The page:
Gabrielle Union On Parenting Black Children Amid Racial Tension: There’s Terror In My Body
Gabrielle Union is the epitome of a busy momma! She is celebrating Pride Month, Juneteenth, and the joys of parenthood all at one time! She opened up about what parenting has taught her in her latest Self Magazine cover, which was shot by her 13-year-old stepdaughter, Zaya Wade.
Gabrielle Union said of the photoshoot:
“I’m just interested to see myself through Zaya’s eyes. I think that’s really actually really interesting. Because I trust her. And she has a story to tell…It’s always interesting to me, the pictures magazines choose. And rarely do I like the pictures. Like it’s very, very rare. I’m always like, There is no way this picture is good. Like, What are you seeing? And it’s so interesting to see different people’s perspectives of you…I love her as an artist. I mean, obviously I love her period, but where her mind is going and where her creativity is going is just dope to see. I’m just really interested to see what she comes up with.”
On how she and Dwyane Wade parent during times of racial tension:
“For us as Black parents of Black children, you’re seeing the hypocrisy, and that hypocrisy leading to death. That hypocrisy leading to arrests. That hypocrisy leading to abuse and uneven enforcement of rules that we’re all supposed to be following. It’s terrifying, honestly…We are feeling a lot of different things right now. Personally, I’m anxious, I’m depressed, I’m enraged, I’m heartbroken. I’m experiencing so many different feelings that these words don’t even carry the weight of it all. Waking up each morning to the nonstop murder of my brothers and sisters is excruciatingly painful. There’s terror in my body. As a family, we are all trying to cope. We are open with each other about the mixed feelings we are having and talk about the ways in which we can help bring attention to the lives that have been lost but also how we can help create real change to a system so inherently wrong across the board.”
Interestingly enough, the actress likens raising Black children in this social climate to raising children during a global health pandemic:
“I read somewhere on Twitter today, somebody said that Black folks and marginalized folks have been sheltering in place for centuries because we know it’s always been safer at home than out in the streets, and we were doing that before the pandemic. It’s that fear that so many marginalized mothers have, when their children are physically outside of their eyesight. And in these times, there are no rules. Nothing makes sense. Laws are not enforced, or they’re unevenly enforced, and people are getting away with breaking the law with impunity. You don’t even know what to say, because the hypocrisy is just rampant.”
Gabrielle Union gives her advice for parenting children who identify with the LGBTQI community:
“It’s okay not to have all the answers. The most important thing is to make sure your child knows you love and accept them. You can legit say, ‘Okay, I don’t have all the answers, but what I do know is that I love you, and I’m going to be on this journey with you, and we’re going to learn together…I love that in our household there are so many different ways of expressing ourselves. And watching Zaya clock all of it. Right? That there’s no one way to be a woman. There’s no one way to be a Black woman. There’s no one way to be beautiful. There’s no one way to dress or to love your body…Zaya was like, ‘But Amandla Stenberg doesn’t shave her armpits.’ And I was like, ‘No, she does not!’…You are a woman because you are. Because that is your identity.”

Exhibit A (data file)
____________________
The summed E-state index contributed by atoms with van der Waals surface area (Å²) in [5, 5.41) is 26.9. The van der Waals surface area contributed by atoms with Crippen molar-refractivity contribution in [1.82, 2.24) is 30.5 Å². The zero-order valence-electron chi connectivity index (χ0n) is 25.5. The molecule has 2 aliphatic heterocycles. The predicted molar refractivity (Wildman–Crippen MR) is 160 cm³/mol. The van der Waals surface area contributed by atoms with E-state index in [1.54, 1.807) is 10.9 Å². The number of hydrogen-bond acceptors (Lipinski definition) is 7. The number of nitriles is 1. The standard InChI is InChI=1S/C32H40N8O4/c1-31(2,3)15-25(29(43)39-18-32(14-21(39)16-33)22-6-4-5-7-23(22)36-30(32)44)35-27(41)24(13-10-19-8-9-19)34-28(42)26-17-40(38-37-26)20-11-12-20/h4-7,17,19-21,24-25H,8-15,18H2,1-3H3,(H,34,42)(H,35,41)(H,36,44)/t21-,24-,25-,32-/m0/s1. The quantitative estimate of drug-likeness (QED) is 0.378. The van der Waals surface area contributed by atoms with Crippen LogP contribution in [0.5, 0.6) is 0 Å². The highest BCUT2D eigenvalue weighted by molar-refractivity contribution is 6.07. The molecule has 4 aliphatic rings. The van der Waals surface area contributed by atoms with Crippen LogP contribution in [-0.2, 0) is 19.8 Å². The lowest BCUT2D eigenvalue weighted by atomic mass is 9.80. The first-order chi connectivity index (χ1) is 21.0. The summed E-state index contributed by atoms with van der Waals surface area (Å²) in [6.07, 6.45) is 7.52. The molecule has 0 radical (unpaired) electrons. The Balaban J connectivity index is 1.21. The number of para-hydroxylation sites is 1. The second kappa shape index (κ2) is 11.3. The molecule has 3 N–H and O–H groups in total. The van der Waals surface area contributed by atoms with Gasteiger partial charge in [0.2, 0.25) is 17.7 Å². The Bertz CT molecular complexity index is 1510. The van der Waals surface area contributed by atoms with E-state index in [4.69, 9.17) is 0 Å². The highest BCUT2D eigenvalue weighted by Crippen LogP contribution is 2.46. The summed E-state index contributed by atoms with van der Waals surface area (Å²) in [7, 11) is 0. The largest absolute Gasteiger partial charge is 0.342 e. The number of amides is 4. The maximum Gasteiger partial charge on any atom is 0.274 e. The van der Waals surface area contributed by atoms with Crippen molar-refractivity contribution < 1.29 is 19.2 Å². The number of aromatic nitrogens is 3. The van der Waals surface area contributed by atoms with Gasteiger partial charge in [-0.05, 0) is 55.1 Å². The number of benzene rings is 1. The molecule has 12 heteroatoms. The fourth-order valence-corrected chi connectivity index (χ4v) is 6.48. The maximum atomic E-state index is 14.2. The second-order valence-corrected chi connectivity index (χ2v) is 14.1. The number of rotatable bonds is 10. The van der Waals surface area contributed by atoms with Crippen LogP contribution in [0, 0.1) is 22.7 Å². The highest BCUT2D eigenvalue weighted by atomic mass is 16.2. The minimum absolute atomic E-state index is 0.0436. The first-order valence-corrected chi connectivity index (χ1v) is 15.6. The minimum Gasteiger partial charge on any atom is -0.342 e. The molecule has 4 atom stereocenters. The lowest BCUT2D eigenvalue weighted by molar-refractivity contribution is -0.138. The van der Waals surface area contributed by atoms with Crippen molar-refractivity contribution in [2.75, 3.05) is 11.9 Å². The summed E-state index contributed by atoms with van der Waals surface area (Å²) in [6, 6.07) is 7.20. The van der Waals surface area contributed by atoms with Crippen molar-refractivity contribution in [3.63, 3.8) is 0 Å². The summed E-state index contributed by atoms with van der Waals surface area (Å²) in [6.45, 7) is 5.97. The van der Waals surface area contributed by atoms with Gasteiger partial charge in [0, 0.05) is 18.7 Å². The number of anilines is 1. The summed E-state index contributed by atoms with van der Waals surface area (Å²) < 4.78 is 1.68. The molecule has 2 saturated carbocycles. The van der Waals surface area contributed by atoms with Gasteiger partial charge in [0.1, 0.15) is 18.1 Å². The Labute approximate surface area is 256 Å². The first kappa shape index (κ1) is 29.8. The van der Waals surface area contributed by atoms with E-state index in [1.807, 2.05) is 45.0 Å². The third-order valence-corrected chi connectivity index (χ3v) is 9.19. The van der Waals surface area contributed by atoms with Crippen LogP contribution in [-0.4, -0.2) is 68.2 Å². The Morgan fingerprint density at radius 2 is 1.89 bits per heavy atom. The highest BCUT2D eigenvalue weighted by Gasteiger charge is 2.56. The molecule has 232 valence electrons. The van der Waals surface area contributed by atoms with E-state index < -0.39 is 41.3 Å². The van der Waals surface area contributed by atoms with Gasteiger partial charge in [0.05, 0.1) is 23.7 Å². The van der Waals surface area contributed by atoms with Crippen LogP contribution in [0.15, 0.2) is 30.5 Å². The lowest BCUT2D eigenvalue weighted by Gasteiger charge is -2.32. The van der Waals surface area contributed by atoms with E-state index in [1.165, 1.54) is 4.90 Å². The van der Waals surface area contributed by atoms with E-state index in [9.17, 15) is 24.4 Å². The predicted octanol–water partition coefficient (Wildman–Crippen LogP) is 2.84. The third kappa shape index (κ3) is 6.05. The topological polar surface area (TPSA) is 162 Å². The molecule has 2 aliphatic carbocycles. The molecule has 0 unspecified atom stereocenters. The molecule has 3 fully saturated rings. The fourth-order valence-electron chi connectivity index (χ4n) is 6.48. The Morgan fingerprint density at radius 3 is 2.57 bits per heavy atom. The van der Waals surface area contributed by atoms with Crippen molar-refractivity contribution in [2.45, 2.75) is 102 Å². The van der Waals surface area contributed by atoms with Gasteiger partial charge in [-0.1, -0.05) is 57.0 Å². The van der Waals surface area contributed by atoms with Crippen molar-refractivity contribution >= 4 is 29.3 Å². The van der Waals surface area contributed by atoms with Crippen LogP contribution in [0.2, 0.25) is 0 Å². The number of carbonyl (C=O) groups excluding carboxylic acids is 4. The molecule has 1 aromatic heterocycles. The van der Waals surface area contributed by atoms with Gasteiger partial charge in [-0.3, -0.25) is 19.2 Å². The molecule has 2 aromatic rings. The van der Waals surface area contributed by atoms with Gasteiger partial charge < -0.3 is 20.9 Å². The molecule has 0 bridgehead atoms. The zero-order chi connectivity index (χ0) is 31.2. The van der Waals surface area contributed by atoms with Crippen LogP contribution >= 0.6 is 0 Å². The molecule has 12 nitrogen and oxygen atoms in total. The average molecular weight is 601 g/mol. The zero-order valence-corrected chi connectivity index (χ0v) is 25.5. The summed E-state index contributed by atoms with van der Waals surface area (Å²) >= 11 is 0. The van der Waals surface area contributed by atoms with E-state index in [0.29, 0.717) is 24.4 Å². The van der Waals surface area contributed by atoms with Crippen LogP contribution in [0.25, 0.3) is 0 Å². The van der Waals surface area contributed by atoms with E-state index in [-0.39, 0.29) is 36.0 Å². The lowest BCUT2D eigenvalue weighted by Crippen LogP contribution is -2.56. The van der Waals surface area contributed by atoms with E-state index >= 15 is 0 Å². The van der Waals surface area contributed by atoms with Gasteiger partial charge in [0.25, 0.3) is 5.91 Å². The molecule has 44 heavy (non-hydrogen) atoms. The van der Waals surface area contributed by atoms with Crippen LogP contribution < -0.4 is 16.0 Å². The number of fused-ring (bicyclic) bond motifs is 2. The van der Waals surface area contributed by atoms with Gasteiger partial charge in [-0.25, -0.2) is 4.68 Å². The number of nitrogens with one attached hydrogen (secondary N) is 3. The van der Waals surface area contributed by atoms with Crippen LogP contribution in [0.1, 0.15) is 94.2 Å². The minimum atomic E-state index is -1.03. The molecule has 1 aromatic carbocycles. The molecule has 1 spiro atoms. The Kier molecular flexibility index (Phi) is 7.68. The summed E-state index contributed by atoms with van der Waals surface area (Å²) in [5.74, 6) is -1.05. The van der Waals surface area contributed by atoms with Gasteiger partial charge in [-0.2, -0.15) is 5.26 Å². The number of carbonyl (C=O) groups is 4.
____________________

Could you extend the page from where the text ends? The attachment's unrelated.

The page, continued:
As far as racism is concerned, she says there is no point in entertaining assimilation:
“You cannot price your way out of, educate your way out of, move yourself away from racism, anti-Blackness, discrimination, homophobia, transphobia, Islamophobia. All of those things exist no matter how successful you are. No matter how you speak. They exist. So this idea of teaching our children to constantly be shape-shifting to make themselves more palatable or less scary for people who are committed to oppressing you anyway, no matter what you do, I rejected it. I started to reject that. Is it our job to constantly shape-shift and comport ourselves to make someone else, who’s committed to misunderstanding or oppressing us, more comfortable?That seems actually a** backward.”
Lastly, the former “America’s Got Talent” host commented on speaking up for yourself at work. She, again, addressed her reported harassment at the hands of Simon Cowell:
“The second I had to ask to, you know, not be poisoned at work, I became a problem. There’s no way I feel okay about allowing someone to openly flaunt breaking the law and exposing all of the dope crew and the production and the talent, and all these people, to carcinogenic toxic chemicals—the legit definition of a toxic work environment. Who am I if I can’t stand up in this? It’s legit. It’s not an opinion; this is the law. I should never have been put in this position, and there should have been measures put in place to deal with these kinds of things, and it should never have been put on me. But here we go. And I have to say something, and I have to stand up for all of us. But with that can come consequences…there’s all kinds of things that I regret not being vocal about…And then you start worrying about paying bills. And this is a real fear, and it’s legitimate. And I absolutely understand when people make the choice to keep their head down, go along, you know, do not threaten the livelihood, because you are head of household. I absolutely understand that. Because, honestly? You run a big risk in speaking out and being the first one out there talking about something. And it’s your head getting cut off first.”
What are your thoughts on Gabrielle Union’s statements? Let us know in the comments.